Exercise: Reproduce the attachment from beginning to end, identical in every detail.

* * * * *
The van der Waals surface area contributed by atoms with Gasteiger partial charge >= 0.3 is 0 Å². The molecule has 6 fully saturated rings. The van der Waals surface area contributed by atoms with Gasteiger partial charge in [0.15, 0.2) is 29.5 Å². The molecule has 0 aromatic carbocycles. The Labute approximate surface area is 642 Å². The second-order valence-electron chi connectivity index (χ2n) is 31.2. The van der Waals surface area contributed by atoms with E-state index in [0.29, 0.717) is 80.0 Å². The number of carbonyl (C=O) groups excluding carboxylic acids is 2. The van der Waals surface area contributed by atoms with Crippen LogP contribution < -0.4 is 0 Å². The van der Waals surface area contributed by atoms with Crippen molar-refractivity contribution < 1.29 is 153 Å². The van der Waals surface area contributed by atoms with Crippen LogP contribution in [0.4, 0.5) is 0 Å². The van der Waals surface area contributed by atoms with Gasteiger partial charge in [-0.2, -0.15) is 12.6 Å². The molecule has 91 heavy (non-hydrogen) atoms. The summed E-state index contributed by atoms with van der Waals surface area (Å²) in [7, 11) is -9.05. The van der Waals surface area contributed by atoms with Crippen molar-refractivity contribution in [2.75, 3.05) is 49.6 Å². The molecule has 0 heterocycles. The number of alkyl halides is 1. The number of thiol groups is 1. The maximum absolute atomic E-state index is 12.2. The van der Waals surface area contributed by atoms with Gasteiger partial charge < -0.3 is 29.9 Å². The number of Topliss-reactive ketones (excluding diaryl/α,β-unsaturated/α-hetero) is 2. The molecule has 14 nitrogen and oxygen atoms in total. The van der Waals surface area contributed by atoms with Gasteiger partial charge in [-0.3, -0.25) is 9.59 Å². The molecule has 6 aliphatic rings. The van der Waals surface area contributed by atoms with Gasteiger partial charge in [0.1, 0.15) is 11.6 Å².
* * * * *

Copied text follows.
The van der Waals surface area contributed by atoms with Gasteiger partial charge >= 0.3 is 0 Å². The molecule has 6 fully saturated rings. The van der Waals surface area contributed by atoms with Gasteiger partial charge in [0.15, 0.2) is 29.5 Å². The molecule has 0 aromatic carbocycles. The Labute approximate surface area is 642 Å². The second-order valence-electron chi connectivity index (χ2n) is 31.2. The van der Waals surface area contributed by atoms with E-state index in [0.29, 0.717) is 80.0 Å². The number of carbonyl (C=O) groups excluding carboxylic acids is 2. The van der Waals surface area contributed by atoms with Crippen LogP contribution < -0.4 is 0 Å². The van der Waals surface area contributed by atoms with Crippen molar-refractivity contribution < 1.29 is 153 Å². The van der Waals surface area contributed by atoms with Crippen LogP contribution in [0.4, 0.5) is 0 Å². The van der Waals surface area contributed by atoms with Gasteiger partial charge in [-0.2, -0.15) is 12.6 Å². The molecule has 91 heavy (non-hydrogen) atoms. The summed E-state index contributed by atoms with van der Waals surface area (Å²) in [7, 11) is -9.05. The van der Waals surface area contributed by atoms with Crippen molar-refractivity contribution in [2.75, 3.05) is 49.6 Å². The molecule has 0 heterocycles. The number of alkyl halides is 1. The number of thiol groups is 1. The maximum absolute atomic E-state index is 12.2. The van der Waals surface area contributed by atoms with Gasteiger partial charge < -0.3 is 29.9 Å². The number of Topliss-reactive ketones (excluding diaryl/α,β-unsaturated/α-hetero) is 2. The molecule has 14 nitrogen and oxygen atoms in total. The van der Waals surface area contributed by atoms with Gasteiger partial charge in [-0.3, -0.25) is 9.59 Å². The molecule has 6 aliphatic rings. The van der Waals surface area contributed by atoms with Gasteiger partial charge in [0.1, 0.15) is 11.6 Å².